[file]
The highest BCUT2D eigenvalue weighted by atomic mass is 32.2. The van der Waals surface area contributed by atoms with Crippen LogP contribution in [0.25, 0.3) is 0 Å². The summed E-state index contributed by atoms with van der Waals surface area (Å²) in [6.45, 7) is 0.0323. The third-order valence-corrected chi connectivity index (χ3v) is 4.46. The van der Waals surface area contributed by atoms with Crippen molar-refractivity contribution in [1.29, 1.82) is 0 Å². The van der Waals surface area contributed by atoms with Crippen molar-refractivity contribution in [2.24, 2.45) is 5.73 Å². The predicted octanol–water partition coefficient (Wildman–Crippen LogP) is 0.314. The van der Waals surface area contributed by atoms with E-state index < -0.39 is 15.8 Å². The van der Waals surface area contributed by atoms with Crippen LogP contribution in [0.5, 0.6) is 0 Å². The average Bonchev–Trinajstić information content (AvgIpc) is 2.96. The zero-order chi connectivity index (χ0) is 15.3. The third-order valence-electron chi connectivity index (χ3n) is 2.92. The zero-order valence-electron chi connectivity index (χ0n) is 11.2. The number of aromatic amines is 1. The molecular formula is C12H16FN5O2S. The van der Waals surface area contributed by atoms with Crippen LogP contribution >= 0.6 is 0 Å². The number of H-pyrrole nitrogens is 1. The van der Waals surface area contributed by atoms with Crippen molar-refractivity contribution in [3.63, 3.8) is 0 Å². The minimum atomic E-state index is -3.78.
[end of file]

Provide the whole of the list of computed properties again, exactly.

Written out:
The highest BCUT2D eigenvalue weighted by atomic mass is 32.2. The van der Waals surface area contributed by atoms with Crippen LogP contribution in [0.25, 0.3) is 0 Å². The summed E-state index contributed by atoms with van der Waals surface area (Å²) in [6.45, 7) is 0.0323. The third-order valence-corrected chi connectivity index (χ3v) is 4.46. The van der Waals surface area contributed by atoms with Crippen molar-refractivity contribution in [1.29, 1.82) is 0 Å². The van der Waals surface area contributed by atoms with Crippen molar-refractivity contribution in [2.24, 2.45) is 5.73 Å². The predicted octanol–water partition coefficient (Wildman–Crippen LogP) is 0.314. The van der Waals surface area contributed by atoms with E-state index < -0.39 is 15.8 Å². The van der Waals surface area contributed by atoms with Crippen LogP contribution in [0.5, 0.6) is 0 Å². The average Bonchev–Trinajstić information content (AvgIpc) is 2.96. The zero-order chi connectivity index (χ0) is 15.3. The third-order valence-electron chi connectivity index (χ3n) is 2.92. The zero-order valence-electron chi connectivity index (χ0n) is 11.2. The number of aromatic amines is 1. The molecular formula is C12H16FN5O2S. The van der Waals surface area contributed by atoms with Crippen LogP contribution >= 0.6 is 0 Å². The number of H-pyrrole nitrogens is 1. The van der Waals surface area contributed by atoms with Crippen molar-refractivity contribution in [3.63, 3.8) is 0 Å². The minimum atomic E-state index is -3.78.